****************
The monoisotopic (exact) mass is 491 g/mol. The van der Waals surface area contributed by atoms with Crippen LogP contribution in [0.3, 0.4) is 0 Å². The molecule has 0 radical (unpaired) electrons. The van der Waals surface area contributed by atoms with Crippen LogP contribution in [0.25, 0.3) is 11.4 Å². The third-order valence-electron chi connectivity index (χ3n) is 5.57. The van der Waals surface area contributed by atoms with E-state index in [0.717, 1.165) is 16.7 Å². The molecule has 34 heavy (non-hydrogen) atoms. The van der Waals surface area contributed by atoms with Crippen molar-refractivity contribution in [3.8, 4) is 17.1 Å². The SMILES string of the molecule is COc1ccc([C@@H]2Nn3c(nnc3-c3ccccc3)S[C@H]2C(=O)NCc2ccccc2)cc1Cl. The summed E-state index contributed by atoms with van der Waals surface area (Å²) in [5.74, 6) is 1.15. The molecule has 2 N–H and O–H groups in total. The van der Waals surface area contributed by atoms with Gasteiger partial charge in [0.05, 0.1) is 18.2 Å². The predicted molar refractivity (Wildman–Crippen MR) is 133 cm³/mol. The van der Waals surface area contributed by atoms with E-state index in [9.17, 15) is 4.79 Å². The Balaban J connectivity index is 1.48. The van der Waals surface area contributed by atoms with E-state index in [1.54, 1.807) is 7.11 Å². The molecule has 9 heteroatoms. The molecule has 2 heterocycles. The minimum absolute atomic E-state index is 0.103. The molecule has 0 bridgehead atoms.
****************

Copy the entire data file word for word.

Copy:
The monoisotopic (exact) mass is 491 g/mol. The van der Waals surface area contributed by atoms with Crippen LogP contribution in [0.3, 0.4) is 0 Å². The molecule has 0 radical (unpaired) electrons. The van der Waals surface area contributed by atoms with Crippen LogP contribution in [0.25, 0.3) is 11.4 Å². The third-order valence-electron chi connectivity index (χ3n) is 5.57. The van der Waals surface area contributed by atoms with E-state index in [0.717, 1.165) is 16.7 Å². The molecule has 34 heavy (non-hydrogen) atoms. The van der Waals surface area contributed by atoms with Crippen molar-refractivity contribution in [3.8, 4) is 17.1 Å². The SMILES string of the molecule is COc1ccc([C@@H]2Nn3c(nnc3-c3ccccc3)S[C@H]2C(=O)NCc2ccccc2)cc1Cl. The summed E-state index contributed by atoms with van der Waals surface area (Å²) in [5.74, 6) is 1.15. The molecule has 2 N–H and O–H groups in total. The van der Waals surface area contributed by atoms with Gasteiger partial charge in [0.05, 0.1) is 18.2 Å². The predicted molar refractivity (Wildman–Crippen MR) is 133 cm³/mol. The van der Waals surface area contributed by atoms with E-state index in [9.17, 15) is 4.79 Å². The Balaban J connectivity index is 1.48. The van der Waals surface area contributed by atoms with E-state index in [1.54, 1.807) is 7.11 Å². The molecule has 9 heteroatoms. The molecule has 2 heterocycles. The minimum absolute atomic E-state index is 0.103. The molecule has 0 bridgehead atoms.